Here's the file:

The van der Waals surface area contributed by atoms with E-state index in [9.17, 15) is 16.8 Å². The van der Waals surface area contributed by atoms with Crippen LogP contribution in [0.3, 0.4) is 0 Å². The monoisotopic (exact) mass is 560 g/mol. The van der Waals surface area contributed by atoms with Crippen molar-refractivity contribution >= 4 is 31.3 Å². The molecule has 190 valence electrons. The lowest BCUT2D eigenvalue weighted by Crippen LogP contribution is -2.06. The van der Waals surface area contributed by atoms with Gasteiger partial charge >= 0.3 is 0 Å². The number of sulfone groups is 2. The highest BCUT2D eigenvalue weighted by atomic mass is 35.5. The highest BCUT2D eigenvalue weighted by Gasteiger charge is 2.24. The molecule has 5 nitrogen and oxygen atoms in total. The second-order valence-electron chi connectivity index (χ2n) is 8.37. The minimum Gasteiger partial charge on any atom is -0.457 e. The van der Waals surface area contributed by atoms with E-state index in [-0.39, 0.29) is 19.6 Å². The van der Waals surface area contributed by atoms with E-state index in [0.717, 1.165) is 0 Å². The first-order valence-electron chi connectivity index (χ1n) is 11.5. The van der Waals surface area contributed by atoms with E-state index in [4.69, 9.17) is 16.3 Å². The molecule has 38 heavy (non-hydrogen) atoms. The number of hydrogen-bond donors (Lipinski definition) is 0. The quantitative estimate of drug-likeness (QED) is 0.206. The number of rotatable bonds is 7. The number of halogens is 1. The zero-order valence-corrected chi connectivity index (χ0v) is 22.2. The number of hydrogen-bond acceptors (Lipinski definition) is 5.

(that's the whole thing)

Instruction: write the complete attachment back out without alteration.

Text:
The van der Waals surface area contributed by atoms with E-state index in [9.17, 15) is 16.8 Å². The van der Waals surface area contributed by atoms with Crippen LogP contribution in [0.3, 0.4) is 0 Å². The monoisotopic (exact) mass is 560 g/mol. The van der Waals surface area contributed by atoms with Crippen molar-refractivity contribution >= 4 is 31.3 Å². The molecule has 190 valence electrons. The lowest BCUT2D eigenvalue weighted by Crippen LogP contribution is -2.06. The van der Waals surface area contributed by atoms with Gasteiger partial charge >= 0.3 is 0 Å². The number of sulfone groups is 2. The highest BCUT2D eigenvalue weighted by atomic mass is 35.5. The highest BCUT2D eigenvalue weighted by Gasteiger charge is 2.24. The molecule has 5 nitrogen and oxygen atoms in total. The second-order valence-electron chi connectivity index (χ2n) is 8.37. The minimum Gasteiger partial charge on any atom is -0.457 e. The van der Waals surface area contributed by atoms with E-state index in [-0.39, 0.29) is 19.6 Å². The van der Waals surface area contributed by atoms with E-state index in [0.717, 1.165) is 0 Å². The first-order valence-electron chi connectivity index (χ1n) is 11.5. The van der Waals surface area contributed by atoms with E-state index in [4.69, 9.17) is 16.3 Å². The molecule has 38 heavy (non-hydrogen) atoms. The number of hydrogen-bond donors (Lipinski definition) is 0. The quantitative estimate of drug-likeness (QED) is 0.206. The number of rotatable bonds is 7. The number of halogens is 1. The zero-order valence-corrected chi connectivity index (χ0v) is 22.2. The number of hydrogen-bond acceptors (Lipinski definition) is 5.